Sidenote: these two Critical Miss comics on Evangelion are probably my favorite Critical Miss strips: Part 1 and Part 2.
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4th Dimension

Re: Anime might be cool

Postby 4th Dimension » Thu Jan 12, 2017 10:47 am

Have to have an opinion on it. Simply hearing about it I get the impression that it would make me absolutely bloody livid because it combines pointlessly edgy shit with pathetic protagonist. Strap some god damned manpants (yes they are manpants no matter the gender of the character) on and do the impossible or get of the got damned char. I know I'm unfair to such the characters, but that doesn't change the fact that they irritate me terribly.

....

FUCK this probably means I will definitelly end up watching it because I make best decisions.
gloatingswine

Re: Anime might be cool

Postby gloatingswine » Thu Jan 12, 2017 6:12 pm

4th Dimension wrote:Have to have an opinion on it. Simply hearing about it I get the impression that it would make me absolutely bloody livid because it combines pointlessly edgy shit with pathetic protagonist. Strap some god damned manpants (yes they are manpants no matter the gender of the character) on and do the impossible or get of the got damned char. I know I'm unfair to such the characters, but that doesn't change the fact that they irritate me terribly.


NGE hangs on the premise that if you put an actual teenager in the position that a super robit protagonist is in where with no training, psychological support, healthy relationships, or responsible adult supervision they are expected to save the world on a fortnightly basis they will not suddenly discover that they are a hero and dramatically save the world, they will break.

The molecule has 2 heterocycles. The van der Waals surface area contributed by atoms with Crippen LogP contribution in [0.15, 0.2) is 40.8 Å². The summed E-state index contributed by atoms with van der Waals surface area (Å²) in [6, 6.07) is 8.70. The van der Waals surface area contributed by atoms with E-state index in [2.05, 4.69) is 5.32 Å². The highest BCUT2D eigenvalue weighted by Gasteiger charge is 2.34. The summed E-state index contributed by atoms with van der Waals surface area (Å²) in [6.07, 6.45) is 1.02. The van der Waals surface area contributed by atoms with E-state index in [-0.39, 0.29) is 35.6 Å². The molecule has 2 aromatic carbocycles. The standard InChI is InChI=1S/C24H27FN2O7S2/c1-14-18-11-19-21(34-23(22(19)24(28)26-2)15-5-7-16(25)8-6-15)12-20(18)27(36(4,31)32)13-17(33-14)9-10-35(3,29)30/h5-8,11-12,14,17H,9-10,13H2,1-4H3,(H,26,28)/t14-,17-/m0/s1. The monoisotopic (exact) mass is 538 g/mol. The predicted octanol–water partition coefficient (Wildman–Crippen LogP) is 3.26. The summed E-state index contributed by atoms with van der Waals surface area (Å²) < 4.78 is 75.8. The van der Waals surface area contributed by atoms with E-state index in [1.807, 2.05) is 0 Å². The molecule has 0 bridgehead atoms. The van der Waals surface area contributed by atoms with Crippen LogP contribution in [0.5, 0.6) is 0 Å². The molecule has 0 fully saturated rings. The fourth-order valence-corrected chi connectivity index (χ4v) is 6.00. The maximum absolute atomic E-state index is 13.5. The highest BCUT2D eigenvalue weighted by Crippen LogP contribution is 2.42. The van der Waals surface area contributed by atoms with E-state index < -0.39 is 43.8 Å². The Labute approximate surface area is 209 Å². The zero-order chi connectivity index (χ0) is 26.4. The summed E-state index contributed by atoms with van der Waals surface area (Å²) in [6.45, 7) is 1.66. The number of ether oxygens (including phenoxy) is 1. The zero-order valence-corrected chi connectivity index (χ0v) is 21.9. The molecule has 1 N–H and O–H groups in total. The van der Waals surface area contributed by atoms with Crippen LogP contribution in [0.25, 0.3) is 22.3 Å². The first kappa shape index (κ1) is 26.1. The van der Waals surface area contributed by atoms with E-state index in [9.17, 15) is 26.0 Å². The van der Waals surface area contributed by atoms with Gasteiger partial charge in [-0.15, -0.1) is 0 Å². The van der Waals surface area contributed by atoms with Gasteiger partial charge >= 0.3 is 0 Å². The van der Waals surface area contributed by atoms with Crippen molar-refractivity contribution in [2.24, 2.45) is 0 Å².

It's both part of the genre and a commentary on the norms of the genre, like Watchmen is to superhero comics or Spec Ops: The Line is to oorah shootmans.

And just like those other things, reaching beyond the basic presentation of the genre in order to make a point about the genre is why people talk about it.
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SpammyV
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Re: Anime might be cool

Postby SpammyV » Thu Jan 12, 2017 6:29 pm

Which is why in Super Robot Wars games it turns out Shinji is a good kid when you give him a support group and don't surround him with assholes.

There's also that everyone wants to flock around the deconstruction/subversion and not around the rest of the stuff in the genre.
gloatingswine

Re: Anime might be cool

Postby gloatingswine » Thu Jan 12, 2017 6:54 pm

SpammyV wrote:There's also that everyone wants to flock around the deconstruction/subversion and not around the rest of the stuff in the genre.


It's kind of inherent that a product that makes comment on a genre from within it generates more than the usual amount of discussion, because it raises the idea that there are unconsidered facets of the genre or ways to portray the things in it.

There's simply more to talk about in a product like NGE than, say, GaoGaiGar because "I liked it when he shouted loud and hit it with a hammer" doesn't have a lot of phase space in its discussion.